kitchen table and scanned it again. She was checking to see if she hadn’t made a mistake. “You blighted bastard.” Her knees began shaking as she backed away from the letter until she hit the wall next to the icebox. With her back pressed against the wall, Priscilla collapsed into a heap on the floor and frantically began rolling a cigarette. Just then, she recalled for the first time in a while, that Nigel upheld a strict no smoking indoors policy. Priscilla had been smoking the place up ever since Nigel shipped off. She quickly began listing the other pleasures she would have to forego upon Nigel’s return. He would make her quit her job-- there was no question about that-- Nigel would never allow her to be his breadwinner (it would most certainly hurt his pride enough admitting to friends and family he was wounded by his own side and forced to sit out the battle entirely). There would be no more baths in the evenings. Nigel’s frugality was a compulsive side effect brought on by blind admiration of his father (also Nigel) who saved every penny he earned. Priscilla had hated Nigel’s Sr. and every passing year, to her horror, Nigel himself had begun to look and behave exactly like the miserable louse. There would be no more fixing her face in the morning. No more spontaneous trips to the pictures and no more thrifty purchases. Might he tear down the wallpaper too? She mused. Priscilla took a long drag from her cigarette. I won’t let him do this to me. And with that promise, she began searching for options where there were none.

Divorce was not a viable option--there were no grounds for it. Nigel was, in the eyes of

the law, a wonderful husband. Not only that but he had a sparkling reputation and now he would be all these things in addition to being a war veteran. The only perfect solution was death. You were supposed to die. If Nigel were dead, Priscilla would secure his money, (a moderate sum, thanks to Nigel Sr.) and the immortal sympathy of friends, family, and even strangers. Indifferent to money, Priscilla simply desired the right to possess a future. With Nigel there would be no future.

From the ground, Priscilla flicked the butt of her cigarette into the kitchen sink. Hands on the warm floor, she lifted herself off her bottom and tucked her legs underneath so that she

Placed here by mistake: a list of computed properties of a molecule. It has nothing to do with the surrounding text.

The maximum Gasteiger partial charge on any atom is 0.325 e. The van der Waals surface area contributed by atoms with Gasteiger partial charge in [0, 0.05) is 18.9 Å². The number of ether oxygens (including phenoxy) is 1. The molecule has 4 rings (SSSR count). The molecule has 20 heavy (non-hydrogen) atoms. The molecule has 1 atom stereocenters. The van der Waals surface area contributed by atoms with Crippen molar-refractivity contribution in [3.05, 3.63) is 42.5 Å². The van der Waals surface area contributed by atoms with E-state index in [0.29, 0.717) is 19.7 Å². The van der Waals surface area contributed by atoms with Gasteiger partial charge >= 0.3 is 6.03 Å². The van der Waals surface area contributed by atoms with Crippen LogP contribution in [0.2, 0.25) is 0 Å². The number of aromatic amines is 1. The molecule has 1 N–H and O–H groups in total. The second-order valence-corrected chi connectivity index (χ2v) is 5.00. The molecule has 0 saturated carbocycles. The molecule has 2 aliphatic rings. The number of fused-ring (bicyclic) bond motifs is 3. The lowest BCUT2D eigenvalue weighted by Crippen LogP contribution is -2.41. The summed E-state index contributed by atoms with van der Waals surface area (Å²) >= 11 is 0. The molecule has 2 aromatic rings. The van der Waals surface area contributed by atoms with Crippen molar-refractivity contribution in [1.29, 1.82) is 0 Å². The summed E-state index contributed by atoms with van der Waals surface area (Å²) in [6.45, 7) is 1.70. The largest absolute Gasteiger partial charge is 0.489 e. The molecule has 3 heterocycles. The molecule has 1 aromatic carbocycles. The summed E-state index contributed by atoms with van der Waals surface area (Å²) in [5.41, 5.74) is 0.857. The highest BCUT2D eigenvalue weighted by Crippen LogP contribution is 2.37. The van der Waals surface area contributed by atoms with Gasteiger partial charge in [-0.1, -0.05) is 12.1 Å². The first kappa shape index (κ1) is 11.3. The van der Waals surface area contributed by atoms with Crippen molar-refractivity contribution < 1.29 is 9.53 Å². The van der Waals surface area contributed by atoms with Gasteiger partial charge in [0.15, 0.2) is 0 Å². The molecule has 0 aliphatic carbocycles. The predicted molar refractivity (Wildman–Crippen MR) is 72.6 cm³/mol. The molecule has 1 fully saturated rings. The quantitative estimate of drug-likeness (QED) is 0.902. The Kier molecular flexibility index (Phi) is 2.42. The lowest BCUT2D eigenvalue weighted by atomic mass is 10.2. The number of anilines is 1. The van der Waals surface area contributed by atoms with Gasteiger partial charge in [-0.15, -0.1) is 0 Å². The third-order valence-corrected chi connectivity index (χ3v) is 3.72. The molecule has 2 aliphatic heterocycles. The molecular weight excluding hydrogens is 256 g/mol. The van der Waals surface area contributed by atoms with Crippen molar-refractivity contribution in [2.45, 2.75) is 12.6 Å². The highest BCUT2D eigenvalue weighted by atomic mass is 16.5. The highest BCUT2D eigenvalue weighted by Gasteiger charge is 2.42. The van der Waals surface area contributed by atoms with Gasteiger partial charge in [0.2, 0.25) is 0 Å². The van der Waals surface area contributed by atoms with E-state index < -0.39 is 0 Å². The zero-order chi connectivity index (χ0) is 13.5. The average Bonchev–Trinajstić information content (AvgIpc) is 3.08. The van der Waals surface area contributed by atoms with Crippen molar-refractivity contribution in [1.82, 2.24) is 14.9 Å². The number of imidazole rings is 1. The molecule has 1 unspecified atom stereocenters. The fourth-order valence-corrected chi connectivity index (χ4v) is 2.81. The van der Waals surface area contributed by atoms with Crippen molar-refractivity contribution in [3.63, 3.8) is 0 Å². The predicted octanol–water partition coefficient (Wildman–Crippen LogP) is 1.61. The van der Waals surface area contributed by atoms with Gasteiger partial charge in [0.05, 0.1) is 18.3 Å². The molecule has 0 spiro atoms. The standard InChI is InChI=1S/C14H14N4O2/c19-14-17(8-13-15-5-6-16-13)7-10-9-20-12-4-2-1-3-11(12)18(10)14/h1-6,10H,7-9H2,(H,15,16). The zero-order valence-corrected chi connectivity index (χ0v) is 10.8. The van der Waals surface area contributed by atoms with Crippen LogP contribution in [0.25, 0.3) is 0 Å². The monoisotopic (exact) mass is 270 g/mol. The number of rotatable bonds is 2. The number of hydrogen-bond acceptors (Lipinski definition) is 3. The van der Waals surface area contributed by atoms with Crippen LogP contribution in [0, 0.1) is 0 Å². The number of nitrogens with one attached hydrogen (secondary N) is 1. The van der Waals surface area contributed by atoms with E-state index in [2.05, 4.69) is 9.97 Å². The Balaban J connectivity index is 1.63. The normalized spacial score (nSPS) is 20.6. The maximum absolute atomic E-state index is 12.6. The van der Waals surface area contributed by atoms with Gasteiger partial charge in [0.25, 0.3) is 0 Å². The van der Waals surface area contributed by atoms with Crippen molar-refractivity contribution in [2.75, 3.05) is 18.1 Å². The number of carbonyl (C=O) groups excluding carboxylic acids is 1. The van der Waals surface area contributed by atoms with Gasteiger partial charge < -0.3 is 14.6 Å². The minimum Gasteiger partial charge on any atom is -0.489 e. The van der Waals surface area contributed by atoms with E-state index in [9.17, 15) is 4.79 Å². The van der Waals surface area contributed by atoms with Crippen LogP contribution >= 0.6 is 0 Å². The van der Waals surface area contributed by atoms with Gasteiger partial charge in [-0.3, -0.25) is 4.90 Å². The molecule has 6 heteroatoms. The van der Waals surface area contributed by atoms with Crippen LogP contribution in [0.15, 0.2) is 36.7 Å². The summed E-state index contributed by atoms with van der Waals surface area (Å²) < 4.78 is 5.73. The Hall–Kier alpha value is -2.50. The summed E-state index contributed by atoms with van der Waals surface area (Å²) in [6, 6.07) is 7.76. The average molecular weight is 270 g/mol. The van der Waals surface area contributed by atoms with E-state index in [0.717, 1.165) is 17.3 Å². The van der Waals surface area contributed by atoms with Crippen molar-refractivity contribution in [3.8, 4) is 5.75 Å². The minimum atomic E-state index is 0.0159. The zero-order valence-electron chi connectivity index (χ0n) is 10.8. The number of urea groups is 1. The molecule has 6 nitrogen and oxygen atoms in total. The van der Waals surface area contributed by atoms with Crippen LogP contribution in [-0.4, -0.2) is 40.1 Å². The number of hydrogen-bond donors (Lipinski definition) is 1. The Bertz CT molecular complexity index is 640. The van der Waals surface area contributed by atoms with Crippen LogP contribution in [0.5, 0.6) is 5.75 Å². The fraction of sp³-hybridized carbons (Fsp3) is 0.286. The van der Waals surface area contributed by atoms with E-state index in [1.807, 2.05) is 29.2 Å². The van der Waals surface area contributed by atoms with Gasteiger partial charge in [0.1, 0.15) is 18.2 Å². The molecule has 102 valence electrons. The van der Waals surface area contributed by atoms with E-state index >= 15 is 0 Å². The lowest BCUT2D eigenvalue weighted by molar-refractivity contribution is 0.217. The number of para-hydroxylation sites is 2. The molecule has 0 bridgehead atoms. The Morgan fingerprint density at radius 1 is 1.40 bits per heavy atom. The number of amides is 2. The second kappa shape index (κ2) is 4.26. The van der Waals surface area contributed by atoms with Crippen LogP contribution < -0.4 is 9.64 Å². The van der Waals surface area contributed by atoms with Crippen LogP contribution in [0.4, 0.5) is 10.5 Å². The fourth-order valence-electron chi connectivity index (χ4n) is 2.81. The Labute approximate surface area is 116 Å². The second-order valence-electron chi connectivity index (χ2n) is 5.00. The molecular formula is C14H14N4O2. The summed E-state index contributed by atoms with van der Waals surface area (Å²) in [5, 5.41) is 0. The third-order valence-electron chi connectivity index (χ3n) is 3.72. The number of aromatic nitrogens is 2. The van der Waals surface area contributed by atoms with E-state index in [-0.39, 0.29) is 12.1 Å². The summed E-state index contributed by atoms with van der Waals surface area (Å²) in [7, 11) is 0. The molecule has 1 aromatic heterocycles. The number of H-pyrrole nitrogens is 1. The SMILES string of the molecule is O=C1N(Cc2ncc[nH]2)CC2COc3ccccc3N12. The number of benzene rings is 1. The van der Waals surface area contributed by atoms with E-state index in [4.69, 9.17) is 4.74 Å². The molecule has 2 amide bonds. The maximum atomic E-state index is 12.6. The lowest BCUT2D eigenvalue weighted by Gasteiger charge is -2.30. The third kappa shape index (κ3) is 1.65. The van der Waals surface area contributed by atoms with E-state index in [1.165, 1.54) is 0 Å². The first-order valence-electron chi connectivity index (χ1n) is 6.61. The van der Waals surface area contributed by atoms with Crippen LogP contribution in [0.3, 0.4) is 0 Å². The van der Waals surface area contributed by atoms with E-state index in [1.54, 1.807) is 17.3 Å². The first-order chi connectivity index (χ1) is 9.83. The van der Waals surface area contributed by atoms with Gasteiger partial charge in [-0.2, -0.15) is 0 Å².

was on her knees. Priscilla laced her fingers together and began to pray. “Please father--

please--let him fall overboard-- or let an illness take him in the night-- please help me, father, or god of death, or whoever you are, you bloody arse--” Just then, Priscilla felt a jolt in her brain in a place that hadn’t been touched for years.

She pulled herself to her feet, bolted into the bedroom, yanked open the top drawer of her

wardrobe, rifled through some clothes until she found a shiny box. Let it be there. Please let it

be there. The object she was searching for, it occurred to her for a fleeting moment, may never have existed. After all, she hadn’t seen it or thought about it since she was a little girl. Had I dreamed it? Priscilla took the box back into the kitchen where it was light and set it on the table. She popped off the lid. Inside there were a few colorful rocks, French coins, a stub to her first visit to the pictures, and other treasures all in a mound. She rummaged through the mound and turned up, beneath a folded note, the fountain pen. “Yes!” The grandfather clock dinged seven times. On the first “ding” Priscilla’s heart nearly leaped through her ribcage. She split back into the bedroom and returned to the kitchen table with a torn slip of blank paper and an inkwell. When she took the pen in her right hand, its icy shale housing reminded her, in a flash, the moment she first picked it up. She dipped the pen into the inkwell and paused. A droplet of the black ink fell from the tip of the pen and impossibly dotted the paper in blood-red. Priscilla puffed up and exhaled. The tip of the pen met the paper and with a quick swish of her hand, Priscilla had written a name.

Nigel Gilmour